The United Nations Security Council has passed a new, tougher Iran sanctions regime by a vote of 12-2, with Brazil and Turkey voting against and Lebanon abstaining. This will not create enough pressure to end Iran’s nuclear recalcitrance, but it’s a significant achievement nonetheless. It send a strong message to the Iranian people that the world–even friends like Russia and China–considers their government an international outlaw. That means something; it will have an impact on the growth and depth of the political opposition movement (and may eventually sway some of the crucial bazaaris, whose businesses may be affected by the sanctions, against the Revolutionary Guards’ dictatorship). We’ll see, over time, if Iran responds to diplomatic pressure; it often has done so in the past.
The no votes by Brazil and Turkey are a matter of concern and sadness. Obviously, those two emerging powers aren’t feeling too pleased that their lame bid at nuclear diplomacy with Iran fell flat. They should be included–indeed, they should be front and center–when Iran is ready to return to the table; indeed, their initiative could be the start of the next round of negotiations. They could be valuable intermediaries between Iran and the rest of the world.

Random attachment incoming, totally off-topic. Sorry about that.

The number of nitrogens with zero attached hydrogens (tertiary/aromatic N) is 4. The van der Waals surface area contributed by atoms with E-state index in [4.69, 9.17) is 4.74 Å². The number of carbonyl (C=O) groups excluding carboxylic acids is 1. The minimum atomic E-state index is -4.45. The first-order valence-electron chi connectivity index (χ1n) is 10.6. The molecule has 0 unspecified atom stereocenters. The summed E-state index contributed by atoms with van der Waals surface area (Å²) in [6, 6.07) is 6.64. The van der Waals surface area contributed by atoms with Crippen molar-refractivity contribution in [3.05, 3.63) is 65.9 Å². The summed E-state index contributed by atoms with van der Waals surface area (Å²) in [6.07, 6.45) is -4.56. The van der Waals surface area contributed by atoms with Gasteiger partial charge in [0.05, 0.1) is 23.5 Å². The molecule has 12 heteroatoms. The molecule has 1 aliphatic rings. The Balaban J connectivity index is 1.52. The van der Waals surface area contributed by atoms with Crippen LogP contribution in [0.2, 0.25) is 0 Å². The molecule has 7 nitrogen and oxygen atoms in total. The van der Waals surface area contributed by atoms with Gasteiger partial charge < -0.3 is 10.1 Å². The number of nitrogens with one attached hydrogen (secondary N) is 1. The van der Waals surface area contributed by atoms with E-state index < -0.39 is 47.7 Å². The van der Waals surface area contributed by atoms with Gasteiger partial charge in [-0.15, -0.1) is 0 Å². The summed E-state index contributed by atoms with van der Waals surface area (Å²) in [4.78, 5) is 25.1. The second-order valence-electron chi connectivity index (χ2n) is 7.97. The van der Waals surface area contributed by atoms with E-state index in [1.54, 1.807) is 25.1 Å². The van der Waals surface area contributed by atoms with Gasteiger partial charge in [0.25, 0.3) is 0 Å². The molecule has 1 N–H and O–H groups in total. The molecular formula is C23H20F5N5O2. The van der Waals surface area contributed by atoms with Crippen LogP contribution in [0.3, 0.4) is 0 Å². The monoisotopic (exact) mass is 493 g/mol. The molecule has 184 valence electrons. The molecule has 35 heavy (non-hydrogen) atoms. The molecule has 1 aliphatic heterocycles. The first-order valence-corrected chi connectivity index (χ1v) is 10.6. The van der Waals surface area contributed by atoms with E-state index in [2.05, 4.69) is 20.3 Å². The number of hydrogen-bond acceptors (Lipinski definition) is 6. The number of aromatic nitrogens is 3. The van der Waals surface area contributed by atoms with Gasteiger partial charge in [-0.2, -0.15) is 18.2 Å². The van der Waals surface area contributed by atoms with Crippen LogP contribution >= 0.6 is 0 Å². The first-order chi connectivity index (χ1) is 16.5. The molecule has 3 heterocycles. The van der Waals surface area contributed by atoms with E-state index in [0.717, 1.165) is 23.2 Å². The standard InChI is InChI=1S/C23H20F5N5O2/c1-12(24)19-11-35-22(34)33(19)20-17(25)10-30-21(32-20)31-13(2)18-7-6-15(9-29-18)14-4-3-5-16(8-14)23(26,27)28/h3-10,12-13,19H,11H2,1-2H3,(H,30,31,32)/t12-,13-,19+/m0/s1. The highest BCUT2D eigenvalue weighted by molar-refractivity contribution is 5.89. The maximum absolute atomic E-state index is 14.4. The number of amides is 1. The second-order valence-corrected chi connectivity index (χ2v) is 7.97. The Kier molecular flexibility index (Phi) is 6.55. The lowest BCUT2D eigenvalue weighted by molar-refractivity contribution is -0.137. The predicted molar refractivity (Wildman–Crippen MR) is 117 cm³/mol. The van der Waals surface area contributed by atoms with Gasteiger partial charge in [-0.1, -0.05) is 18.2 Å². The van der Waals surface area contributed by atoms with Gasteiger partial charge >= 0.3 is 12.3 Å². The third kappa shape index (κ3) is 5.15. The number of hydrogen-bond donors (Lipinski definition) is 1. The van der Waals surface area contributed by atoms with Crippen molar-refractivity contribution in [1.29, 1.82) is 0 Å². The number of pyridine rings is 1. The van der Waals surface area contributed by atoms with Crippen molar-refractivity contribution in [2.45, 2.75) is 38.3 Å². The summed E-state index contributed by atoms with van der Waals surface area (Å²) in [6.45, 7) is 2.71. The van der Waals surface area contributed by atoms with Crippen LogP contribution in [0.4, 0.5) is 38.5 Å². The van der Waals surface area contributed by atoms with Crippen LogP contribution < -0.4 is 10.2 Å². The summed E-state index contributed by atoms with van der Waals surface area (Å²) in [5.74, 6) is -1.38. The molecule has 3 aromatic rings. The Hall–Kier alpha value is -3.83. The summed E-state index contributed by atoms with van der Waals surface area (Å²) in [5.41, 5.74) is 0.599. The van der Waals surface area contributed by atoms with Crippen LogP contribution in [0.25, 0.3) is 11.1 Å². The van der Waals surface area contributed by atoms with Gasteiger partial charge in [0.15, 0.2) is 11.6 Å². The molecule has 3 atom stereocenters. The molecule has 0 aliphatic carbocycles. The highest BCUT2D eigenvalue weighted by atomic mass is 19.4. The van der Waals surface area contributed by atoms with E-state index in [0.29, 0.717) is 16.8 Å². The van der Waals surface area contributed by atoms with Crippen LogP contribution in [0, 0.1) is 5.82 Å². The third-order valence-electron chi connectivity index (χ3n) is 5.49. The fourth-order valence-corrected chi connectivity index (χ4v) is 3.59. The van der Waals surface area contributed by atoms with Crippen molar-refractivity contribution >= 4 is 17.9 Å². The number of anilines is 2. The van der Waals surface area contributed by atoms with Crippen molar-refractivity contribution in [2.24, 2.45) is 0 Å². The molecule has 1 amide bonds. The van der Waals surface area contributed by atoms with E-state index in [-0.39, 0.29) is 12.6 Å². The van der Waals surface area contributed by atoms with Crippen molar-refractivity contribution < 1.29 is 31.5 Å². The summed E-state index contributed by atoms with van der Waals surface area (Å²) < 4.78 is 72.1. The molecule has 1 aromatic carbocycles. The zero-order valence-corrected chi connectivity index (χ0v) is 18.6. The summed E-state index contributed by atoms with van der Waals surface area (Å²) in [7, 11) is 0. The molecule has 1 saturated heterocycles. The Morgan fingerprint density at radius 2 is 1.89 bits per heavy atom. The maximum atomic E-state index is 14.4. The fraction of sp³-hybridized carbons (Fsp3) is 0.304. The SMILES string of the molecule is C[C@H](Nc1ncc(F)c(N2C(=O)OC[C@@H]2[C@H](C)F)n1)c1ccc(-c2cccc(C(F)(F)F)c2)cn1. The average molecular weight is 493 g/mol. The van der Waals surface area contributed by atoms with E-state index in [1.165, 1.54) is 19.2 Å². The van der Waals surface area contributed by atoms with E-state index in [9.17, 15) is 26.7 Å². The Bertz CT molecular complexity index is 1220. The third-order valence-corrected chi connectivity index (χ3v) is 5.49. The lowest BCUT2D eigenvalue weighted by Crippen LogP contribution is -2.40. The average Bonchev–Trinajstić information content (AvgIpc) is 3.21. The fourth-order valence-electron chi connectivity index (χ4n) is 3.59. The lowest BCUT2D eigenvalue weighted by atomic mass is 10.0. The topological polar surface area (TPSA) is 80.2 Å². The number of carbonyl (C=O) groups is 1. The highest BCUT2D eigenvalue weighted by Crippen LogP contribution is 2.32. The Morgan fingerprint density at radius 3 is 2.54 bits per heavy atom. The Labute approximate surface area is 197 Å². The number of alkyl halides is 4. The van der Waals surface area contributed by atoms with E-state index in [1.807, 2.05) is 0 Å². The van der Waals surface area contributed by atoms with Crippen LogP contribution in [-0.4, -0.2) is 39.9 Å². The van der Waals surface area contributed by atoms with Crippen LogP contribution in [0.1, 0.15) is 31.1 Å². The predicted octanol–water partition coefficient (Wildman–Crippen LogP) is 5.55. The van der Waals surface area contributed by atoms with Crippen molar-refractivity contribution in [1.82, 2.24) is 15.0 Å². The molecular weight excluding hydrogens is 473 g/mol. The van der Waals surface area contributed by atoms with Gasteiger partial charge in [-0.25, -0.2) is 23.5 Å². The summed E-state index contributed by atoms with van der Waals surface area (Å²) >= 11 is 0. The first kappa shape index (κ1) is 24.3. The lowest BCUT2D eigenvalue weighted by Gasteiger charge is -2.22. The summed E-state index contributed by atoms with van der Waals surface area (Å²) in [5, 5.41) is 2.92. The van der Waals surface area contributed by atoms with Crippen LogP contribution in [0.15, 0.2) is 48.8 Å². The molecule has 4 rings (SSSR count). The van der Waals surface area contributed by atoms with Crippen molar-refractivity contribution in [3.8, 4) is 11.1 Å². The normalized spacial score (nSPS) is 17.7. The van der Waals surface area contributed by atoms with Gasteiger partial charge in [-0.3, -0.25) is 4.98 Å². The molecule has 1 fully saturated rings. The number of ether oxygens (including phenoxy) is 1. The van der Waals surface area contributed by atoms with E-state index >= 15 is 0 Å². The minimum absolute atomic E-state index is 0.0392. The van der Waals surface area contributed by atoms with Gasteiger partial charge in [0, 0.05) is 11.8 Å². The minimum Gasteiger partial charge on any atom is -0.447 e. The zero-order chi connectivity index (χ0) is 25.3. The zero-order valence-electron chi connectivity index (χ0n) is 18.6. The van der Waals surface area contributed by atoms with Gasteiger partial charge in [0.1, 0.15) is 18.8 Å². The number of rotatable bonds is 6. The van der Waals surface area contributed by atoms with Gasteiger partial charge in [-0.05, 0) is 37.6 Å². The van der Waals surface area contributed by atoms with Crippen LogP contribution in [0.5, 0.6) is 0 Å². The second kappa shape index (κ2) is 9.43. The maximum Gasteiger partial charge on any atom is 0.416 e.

This is not a triumph of diplomacy, but it is a successful diplomatic step taken by the Obama Administration. I wouldn’t be surprised if Iran decides, before long, that this isolation is too costly.